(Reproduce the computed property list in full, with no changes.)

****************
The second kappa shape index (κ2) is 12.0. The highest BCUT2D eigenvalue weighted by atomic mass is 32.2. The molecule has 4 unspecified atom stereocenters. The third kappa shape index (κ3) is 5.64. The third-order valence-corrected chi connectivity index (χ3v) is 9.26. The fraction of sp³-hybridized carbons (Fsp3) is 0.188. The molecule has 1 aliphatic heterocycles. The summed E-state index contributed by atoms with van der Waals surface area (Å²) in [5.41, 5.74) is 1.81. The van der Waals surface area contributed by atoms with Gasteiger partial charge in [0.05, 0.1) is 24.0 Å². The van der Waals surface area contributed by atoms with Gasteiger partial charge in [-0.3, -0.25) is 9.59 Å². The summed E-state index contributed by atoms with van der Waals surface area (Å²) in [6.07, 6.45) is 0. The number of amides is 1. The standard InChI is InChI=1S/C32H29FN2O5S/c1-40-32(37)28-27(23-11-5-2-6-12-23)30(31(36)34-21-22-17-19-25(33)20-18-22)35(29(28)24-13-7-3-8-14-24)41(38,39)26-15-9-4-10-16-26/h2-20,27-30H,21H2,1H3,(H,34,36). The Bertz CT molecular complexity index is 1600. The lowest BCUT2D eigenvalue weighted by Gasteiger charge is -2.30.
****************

The second kappa shape index (κ2) is 12.0. The highest BCUT2D eigenvalue weighted by atomic mass is 32.2. The molecule has 4 unspecified atom stereocenters. The third kappa shape index (κ3) is 5.64. The third-order valence-corrected chi connectivity index (χ3v) is 9.26. The fraction of sp³-hybridized carbons (Fsp3) is 0.188. The molecule has 1 aliphatic heterocycles. The summed E-state index contributed by atoms with van der Waals surface area (Å²) in [5.41, 5.74) is 1.81. The van der Waals surface area contributed by atoms with Gasteiger partial charge in [0.05, 0.1) is 24.0 Å². The van der Waals surface area contributed by atoms with Gasteiger partial charge in [-0.3, -0.25) is 9.59 Å². The summed E-state index contributed by atoms with van der Waals surface area (Å²) in [6.07, 6.45) is 0. The number of amides is 1. The standard InChI is InChI=1S/C32H29FN2O5S/c1-40-32(37)28-27(23-11-5-2-6-12-23)30(31(36)34-21-22-17-19-25(33)20-18-22)35(29(28)24-13-7-3-8-14-24)41(38,39)26-15-9-4-10-16-26/h2-20,27-30H,21H2,1H3,(H,34,36). The Bertz CT molecular complexity index is 1600. The lowest BCUT2D eigenvalue weighted by Gasteiger charge is -2.30.